Having been in sales for what is approaching 30 years, it never ceases to amaze me how often conversation around pipelines produce so much debate. Just being able to agree on what constitutes a pipeline is in itself a most contentious point.
Way, way back before modern day CRM systems existed, sales people would sometimes produce a written list of deals, if of course anyone even bothered to record them on paper at all that is. Often this sales intelligence would only be held in the sales person’s head. It was after all THEIR deal and as such no one really got to know much about it, not until the bell of a win needed to sounded off. Well of course, that is with the exception of the boss (SM) or the boss’s boss (SD) or the really big boss (MD). Even then extracting sales pipeline information usually took a lot of moderate to severe levels of coaxing.
Fast forward a few years and electronic systems began to appear, which were there to “encourage” sales people to start to actually record sales opportunities for others to see and understand. This may have even been backed up by the use of sales system and planning tools, with the likes of Miller Heiman and all the wonderful array of coloured sheets making an appearance. By the late 90’s and early 2000’s many ‘Strategic Account Planning’ solutions followed from an array of vendors.
By now the job of selling was becoming ever more organised with plans in place to support and encourage each and every sales user to take advantage of the new helpful tools designed to help you to be strategic and think bigger. In truth, for many sales people these tools were seen as a major hindrance, as the sales people themselves were now being directed and controlled to ask questions and to collect bucket loads of information from the customer.
I can recall the first time I sat in front of an owner of a large manufacturing company, explaining that the questionnaire of many several pages was there to benefit him. “Do you really think I’m going to sit here whilst you interrogate me with that load of garbage” he quipped upon seeing my sales planning booklet (I’ll not name the brand for fear of being sued). I spent the majority of the meeting trying to get him to understand that ultimately, this was really going to benefit him and would in the end help me provide better service to him and therefore his company. In the end he finally got it and was good enough to provide enough insight for me to go back to the office to report and illustrate what a fantastic strategic sales job I’d done - oh yes, even I was quick to seek praise to gain favour!
The sales planning book featured in my kit bag for several selling seasons, until one cold winter my company announced that we were going to start using a new system that was to revolutionise the way we were to interact, sell and support our customers. Customer Relationship Management in all its electronic glory had arrived. Wow was my immediate response as it had come from out of the blue, absolutely no prior knowledge was shared. This was it then, we had a system that was going to do much of what we were doing, only more efficiently and accurately, at least that’s what all us sales guys were sold by the CEO himself.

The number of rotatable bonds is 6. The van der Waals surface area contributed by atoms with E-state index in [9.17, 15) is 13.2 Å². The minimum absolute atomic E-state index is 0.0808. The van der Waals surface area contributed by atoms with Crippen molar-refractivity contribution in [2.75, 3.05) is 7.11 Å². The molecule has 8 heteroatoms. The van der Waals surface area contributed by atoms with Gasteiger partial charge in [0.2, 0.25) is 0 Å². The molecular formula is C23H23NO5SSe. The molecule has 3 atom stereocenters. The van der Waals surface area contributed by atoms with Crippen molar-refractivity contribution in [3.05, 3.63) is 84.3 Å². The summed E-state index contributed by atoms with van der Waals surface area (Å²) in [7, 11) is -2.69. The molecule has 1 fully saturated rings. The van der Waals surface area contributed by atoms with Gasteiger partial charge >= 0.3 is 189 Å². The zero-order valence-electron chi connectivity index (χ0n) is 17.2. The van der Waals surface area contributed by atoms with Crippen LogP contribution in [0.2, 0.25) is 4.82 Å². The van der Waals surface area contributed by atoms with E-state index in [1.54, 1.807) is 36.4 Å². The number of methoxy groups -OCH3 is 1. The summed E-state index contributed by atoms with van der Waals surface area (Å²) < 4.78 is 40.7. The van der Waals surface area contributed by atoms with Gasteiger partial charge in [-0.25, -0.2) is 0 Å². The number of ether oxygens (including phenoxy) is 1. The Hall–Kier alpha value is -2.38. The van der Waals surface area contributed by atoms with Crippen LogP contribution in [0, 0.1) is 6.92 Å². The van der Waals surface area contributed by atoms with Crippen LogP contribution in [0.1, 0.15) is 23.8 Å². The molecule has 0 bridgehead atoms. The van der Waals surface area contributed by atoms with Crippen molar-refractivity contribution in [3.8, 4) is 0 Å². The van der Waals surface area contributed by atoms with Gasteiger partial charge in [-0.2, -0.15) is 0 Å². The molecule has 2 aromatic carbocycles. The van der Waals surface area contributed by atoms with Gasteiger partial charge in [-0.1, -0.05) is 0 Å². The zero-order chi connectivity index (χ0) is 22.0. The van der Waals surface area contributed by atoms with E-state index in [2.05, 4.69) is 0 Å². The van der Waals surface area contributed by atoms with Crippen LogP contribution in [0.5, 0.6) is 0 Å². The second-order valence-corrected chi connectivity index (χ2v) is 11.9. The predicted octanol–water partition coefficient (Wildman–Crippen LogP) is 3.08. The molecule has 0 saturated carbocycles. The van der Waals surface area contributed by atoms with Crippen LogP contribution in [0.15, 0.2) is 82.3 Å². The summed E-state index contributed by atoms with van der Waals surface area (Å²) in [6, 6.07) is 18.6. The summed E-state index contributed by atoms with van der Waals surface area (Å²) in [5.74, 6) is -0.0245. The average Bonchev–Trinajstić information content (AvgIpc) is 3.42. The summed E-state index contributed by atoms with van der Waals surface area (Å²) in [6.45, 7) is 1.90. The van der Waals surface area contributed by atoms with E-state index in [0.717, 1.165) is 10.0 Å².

I was more keen than many to make use of it as even in my younger days, my memory had always been poor (even at school) and therefore my capability to forget things was impressive. So bad that if I didn’t write things down, I would simply forget to action even the most critical task. Being able to record my tasks, calls, call-backs, meetings and follow up actions was frankly something I thought was a gift from god. For me CRM made great sense and I think my early use and positive experience, is what all these years later has lead me to be as passionate about CRM and why I really do believe that using today’s modern CRM solutions makes so much sense. I might favour Microsoft Dynamics, but all CRM system make great sense, irrespective of which flavour is consumed.
Of course for every one person like me (CRM believer), there were at least three others who dislike it. Actually when I say dislike, perhaps HATRED if a more suitable adjective. I simply never stopped hearing complaints about using it from sales colleagues who were being requested to record what they perceived was their own “intellectual property”. Some sales people decided not to use it at all, despite the CEO’s direction, preferring instead to stick to perhaps the best kept secret CRM system of all time, namely Microsoft Excel! For me the poor adoption by so many was really due to them not really recognising or having been explained the benefits of use at all.
So the interesting thing to note is the sales people concerned were not against the reasoning for CRM (proven by their recording of things using Excel), it was just the mere fact that “their” information and insight was no longer being guarded by them and only them. Just having to share with others was against many a salesman’s principles. I recall one very successful top sales achiever comment; “I don’t want to show anything to anyone…once they know what I do and how I do it, they’ll all be copying me”. Clearly he was never destined to move onwards and upwards into a managerial position. No, indeed for him it was a question of just remaining ‘top dog’ and there wasn’t any way he was ever going to collaborate or work towards a common goal - the only goal was his 30-60-90-REPEAT pay packet cycles.